ArtsAutosBooksBusinessEducationEntertainmentFamilyFashionFoodGamesGenderHealthHolidaysHomeHubPagesPersonal FinancePetsPoliticsReligionSportsTechnologyTravel
  • »
  • Business and Employment»
  • Employment & Jobs

Finding a Job - Answering the questions you didn't want asked

Updated on December 2, 2010

Confidence is Key

There are two main ways to handle an interview.  With confidence or without and really there is no middle ground.  To have any chance of "landing" the role, you need to proceed with confidence and to do that, you need to be able to answer the following questions without hesitation.  Know these questions, study them, learn them, research them, and your answers to them.  Do not hum and haw your way through them - if you can answer these questions you will definitely have made a good first impression.

1) What do you know about us/about our company?

- as a Manager and someone that has been on both sides of the chair, I get extremely frustrated with prospective candidates that cannot answer this question.  Once it was difficult to know information about a company without going to a library and doing extensive research.  That excuse no longer exists and with the plethora of information available online in today's world this should be an easy answer.  Not knowing this shows that you have no real enthusiasm or passion and is always a strike in most hiring managers books.  Some simple areas to focus are on what the company does, what products does it sell, who are its customers and where is its primary market.  Find out whatever you can with regards to the future direction of the company and also where it came from.

2) Know your Resume/CV.

Your resume is your introduction to the company and the reason that you are sitting down in front of that hiring manager.  If you are not able to tell him about the gap between jobs - why not?  If you are not able to explain why you are not at your previous employer and are now looking for work - WHY not?  If you are not able to tell him why you are in the market at all - WHY NOT???  It is essential that you are comfortable with the facts and details on your resume.  You should be able to speak cogently to the projects you've accomplished and also about any terminations with honesty.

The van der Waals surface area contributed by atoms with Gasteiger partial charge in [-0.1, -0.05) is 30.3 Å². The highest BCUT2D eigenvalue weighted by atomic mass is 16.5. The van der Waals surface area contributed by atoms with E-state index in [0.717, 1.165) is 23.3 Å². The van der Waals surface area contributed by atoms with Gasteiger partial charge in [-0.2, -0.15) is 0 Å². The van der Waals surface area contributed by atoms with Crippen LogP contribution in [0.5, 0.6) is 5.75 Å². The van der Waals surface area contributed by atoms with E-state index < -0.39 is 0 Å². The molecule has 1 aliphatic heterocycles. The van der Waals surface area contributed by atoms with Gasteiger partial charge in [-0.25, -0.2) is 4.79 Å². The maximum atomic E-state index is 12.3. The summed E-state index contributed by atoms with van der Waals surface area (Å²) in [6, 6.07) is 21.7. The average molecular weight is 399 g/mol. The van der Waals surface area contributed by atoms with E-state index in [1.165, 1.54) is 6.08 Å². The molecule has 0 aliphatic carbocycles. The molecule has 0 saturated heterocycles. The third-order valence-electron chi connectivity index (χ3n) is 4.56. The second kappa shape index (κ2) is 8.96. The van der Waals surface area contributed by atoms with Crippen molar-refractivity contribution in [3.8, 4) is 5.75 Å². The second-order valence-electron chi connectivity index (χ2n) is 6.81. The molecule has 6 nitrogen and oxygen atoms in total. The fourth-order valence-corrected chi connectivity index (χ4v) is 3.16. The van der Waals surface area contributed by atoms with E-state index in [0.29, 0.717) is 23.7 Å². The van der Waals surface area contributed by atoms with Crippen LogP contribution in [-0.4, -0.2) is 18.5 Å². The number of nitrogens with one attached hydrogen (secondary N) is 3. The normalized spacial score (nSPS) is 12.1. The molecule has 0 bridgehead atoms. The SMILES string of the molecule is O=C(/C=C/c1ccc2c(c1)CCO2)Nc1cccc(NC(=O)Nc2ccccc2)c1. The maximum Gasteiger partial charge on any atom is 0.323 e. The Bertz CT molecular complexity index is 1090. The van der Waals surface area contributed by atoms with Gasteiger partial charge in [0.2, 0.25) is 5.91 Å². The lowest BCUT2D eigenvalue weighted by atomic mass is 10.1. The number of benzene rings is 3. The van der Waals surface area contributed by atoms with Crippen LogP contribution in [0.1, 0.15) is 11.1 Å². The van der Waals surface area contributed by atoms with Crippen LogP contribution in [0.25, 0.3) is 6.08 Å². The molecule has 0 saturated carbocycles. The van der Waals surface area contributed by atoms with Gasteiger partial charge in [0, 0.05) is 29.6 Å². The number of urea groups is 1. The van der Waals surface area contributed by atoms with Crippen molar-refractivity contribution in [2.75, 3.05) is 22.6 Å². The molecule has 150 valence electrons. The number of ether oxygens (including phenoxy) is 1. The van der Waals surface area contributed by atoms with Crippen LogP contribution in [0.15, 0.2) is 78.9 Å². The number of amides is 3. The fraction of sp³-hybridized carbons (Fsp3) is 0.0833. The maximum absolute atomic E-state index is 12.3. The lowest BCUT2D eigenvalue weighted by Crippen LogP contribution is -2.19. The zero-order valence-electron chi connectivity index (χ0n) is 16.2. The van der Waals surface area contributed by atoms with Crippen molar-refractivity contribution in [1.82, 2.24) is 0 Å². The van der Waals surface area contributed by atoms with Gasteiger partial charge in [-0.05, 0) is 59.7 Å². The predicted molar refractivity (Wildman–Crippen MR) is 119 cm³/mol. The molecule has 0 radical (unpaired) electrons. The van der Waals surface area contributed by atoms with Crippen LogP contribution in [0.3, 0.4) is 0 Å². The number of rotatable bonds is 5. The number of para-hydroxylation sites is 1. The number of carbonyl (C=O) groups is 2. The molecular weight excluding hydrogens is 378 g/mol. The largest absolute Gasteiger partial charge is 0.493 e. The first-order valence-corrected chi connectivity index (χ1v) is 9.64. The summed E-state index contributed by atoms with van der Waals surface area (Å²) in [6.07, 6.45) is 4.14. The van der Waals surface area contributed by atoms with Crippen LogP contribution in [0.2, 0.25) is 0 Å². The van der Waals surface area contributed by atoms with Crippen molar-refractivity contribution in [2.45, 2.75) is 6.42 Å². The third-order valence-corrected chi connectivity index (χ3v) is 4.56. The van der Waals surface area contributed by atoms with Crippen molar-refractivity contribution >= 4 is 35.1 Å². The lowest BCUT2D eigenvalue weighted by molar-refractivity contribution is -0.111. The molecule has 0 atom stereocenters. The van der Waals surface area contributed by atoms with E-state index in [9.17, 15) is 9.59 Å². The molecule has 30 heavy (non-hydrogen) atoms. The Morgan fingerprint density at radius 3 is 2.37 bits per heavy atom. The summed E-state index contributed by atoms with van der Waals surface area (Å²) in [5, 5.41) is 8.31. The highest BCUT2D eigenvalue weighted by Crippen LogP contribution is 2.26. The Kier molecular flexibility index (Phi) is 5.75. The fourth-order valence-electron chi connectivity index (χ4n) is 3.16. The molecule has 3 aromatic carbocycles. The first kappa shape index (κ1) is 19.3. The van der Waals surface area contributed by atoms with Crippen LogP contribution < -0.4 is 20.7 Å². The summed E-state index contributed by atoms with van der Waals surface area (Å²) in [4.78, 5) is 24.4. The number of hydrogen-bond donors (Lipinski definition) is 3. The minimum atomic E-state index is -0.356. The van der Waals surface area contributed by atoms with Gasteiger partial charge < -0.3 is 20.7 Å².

3) How was your previous boss/company? What do you look for in a boss?

- Here you need to be careful. Make sure that you are honest but you have to ensure that you are not in any way derogatory especially if there were any issues of note with a previous employer. If you did have a significant personal issue with a previous supervisor, explain the situation and do not resort to name calling. When discussing your ideal boss, give an explanation that ties into work, for example - "my ideal boss is someone who listens". Simple but effective.

4) What was your biggest success/failure?

Generally asked as two part question, the hiring manager is looking for you to explain something in your work life that applies. Specifically when they are asking for your biggest failure, they are not only looking for an explanation of what failed and went wrong but rather - WHAT DID YOU DO NEXT?? How did you overcome this failure and still achieve success? What did you learn from this lesson? You should always have a story prepared and in mind that addresses this.

5) Why should I hire you/what can you bring to this company?

- In today's economy there are always more applicants for any given role than there are vacancies to fill.  As such you are going to need to sell yourself - what special skills and knowledge can you bring to the table?  How do your personal plans and ideas tie into the companies future growth (notice how the research you should have already done in (1) will really help you here)?  To answer this question you need to know yourself, your resume and the company that you are interviewing with.  Be confident and strong.


    0 of 8192 characters used
    Post Comment

    No comments yet.